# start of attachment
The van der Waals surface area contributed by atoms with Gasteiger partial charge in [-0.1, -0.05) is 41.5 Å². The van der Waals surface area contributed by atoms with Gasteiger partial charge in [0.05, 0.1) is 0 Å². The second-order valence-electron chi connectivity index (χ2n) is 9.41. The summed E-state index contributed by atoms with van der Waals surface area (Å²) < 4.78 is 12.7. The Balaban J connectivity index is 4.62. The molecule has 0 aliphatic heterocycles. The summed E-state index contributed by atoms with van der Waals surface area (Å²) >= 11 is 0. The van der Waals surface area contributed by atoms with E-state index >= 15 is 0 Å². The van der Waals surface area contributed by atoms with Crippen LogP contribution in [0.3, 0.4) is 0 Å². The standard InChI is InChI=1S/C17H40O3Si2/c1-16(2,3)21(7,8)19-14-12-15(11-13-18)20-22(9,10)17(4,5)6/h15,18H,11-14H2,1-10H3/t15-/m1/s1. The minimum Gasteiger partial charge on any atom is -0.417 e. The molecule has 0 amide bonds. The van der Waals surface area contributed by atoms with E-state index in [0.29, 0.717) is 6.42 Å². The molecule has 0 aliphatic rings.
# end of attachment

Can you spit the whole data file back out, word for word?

The van der Waals surface area contributed by atoms with Gasteiger partial charge in [-0.1, -0.05) is 41.5 Å². The van der Waals surface area contributed by atoms with Gasteiger partial charge in [0.05, 0.1) is 0 Å². The second-order valence-electron chi connectivity index (χ2n) is 9.41. The summed E-state index contributed by atoms with van der Waals surface area (Å²) < 4.78 is 12.7. The Balaban J connectivity index is 4.62. The molecule has 0 aliphatic heterocycles. The summed E-state index contributed by atoms with van der Waals surface area (Å²) >= 11 is 0. The van der Waals surface area contributed by atoms with E-state index >= 15 is 0 Å². The van der Waals surface area contributed by atoms with Crippen LogP contribution in [0.3, 0.4) is 0 Å². The standard InChI is InChI=1S/C17H40O3Si2/c1-16(2,3)21(7,8)19-14-12-15(11-13-18)20-22(9,10)17(4,5)6/h15,18H,11-14H2,1-10H3/t15-/m1/s1. The minimum Gasteiger partial charge on any atom is -0.417 e. The molecule has 0 amide bonds. The van der Waals surface area contributed by atoms with E-state index in [0.29, 0.717) is 6.42 Å². The molecule has 0 aliphatic rings.